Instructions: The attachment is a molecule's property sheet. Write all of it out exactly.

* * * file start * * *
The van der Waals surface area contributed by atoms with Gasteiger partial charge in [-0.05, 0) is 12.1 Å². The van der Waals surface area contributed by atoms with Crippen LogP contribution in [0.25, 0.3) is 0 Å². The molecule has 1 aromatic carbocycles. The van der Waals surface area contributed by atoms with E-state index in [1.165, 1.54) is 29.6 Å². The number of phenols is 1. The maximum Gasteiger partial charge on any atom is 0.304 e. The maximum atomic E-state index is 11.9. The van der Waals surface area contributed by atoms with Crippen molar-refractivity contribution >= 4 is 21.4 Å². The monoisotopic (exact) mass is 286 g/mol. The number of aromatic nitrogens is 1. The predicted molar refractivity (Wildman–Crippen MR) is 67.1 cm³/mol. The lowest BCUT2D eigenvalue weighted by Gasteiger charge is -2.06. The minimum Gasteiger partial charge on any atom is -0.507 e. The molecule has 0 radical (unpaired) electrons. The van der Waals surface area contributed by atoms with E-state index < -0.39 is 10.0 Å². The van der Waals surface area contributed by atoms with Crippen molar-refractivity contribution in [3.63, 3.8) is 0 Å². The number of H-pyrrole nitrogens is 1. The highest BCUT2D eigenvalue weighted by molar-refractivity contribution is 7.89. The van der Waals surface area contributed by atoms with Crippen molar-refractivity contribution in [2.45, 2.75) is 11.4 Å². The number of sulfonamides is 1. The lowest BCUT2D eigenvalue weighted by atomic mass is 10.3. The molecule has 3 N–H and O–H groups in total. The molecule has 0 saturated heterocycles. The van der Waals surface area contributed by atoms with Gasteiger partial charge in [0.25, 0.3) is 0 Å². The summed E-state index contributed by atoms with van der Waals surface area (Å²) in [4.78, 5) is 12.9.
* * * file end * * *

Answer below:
The van der Waals surface area contributed by atoms with Gasteiger partial charge in [-0.05, 0) is 12.1 Å². The van der Waals surface area contributed by atoms with Crippen LogP contribution in [0.25, 0.3) is 0 Å². The molecule has 1 aromatic carbocycles. The van der Waals surface area contributed by atoms with E-state index in [1.165, 1.54) is 29.6 Å². The number of phenols is 1. The maximum Gasteiger partial charge on any atom is 0.304 e. The maximum atomic E-state index is 11.9. The van der Waals surface area contributed by atoms with Crippen molar-refractivity contribution >= 4 is 21.4 Å². The monoisotopic (exact) mass is 286 g/mol. The number of aromatic nitrogens is 1. The predicted molar refractivity (Wildman–Crippen MR) is 67.1 cm³/mol. The lowest BCUT2D eigenvalue weighted by Gasteiger charge is -2.06. The minimum Gasteiger partial charge on any atom is -0.507 e. The molecule has 0 radical (unpaired) electrons. The van der Waals surface area contributed by atoms with E-state index < -0.39 is 10.0 Å². The van der Waals surface area contributed by atoms with Crippen molar-refractivity contribution in [3.63, 3.8) is 0 Å². The number of H-pyrrole nitrogens is 1. The highest BCUT2D eigenvalue weighted by molar-refractivity contribution is 7.89. The van der Waals surface area contributed by atoms with Crippen molar-refractivity contribution in [2.45, 2.75) is 11.4 Å². The number of sulfonamides is 1. The lowest BCUT2D eigenvalue weighted by atomic mass is 10.3. The molecule has 3 N–H and O–H groups in total. The molecule has 0 saturated heterocycles. The van der Waals surface area contributed by atoms with Gasteiger partial charge in [0.25, 0.3) is 0 Å². The summed E-state index contributed by atoms with van der Waals surface area (Å²) in [4.78, 5) is 12.9.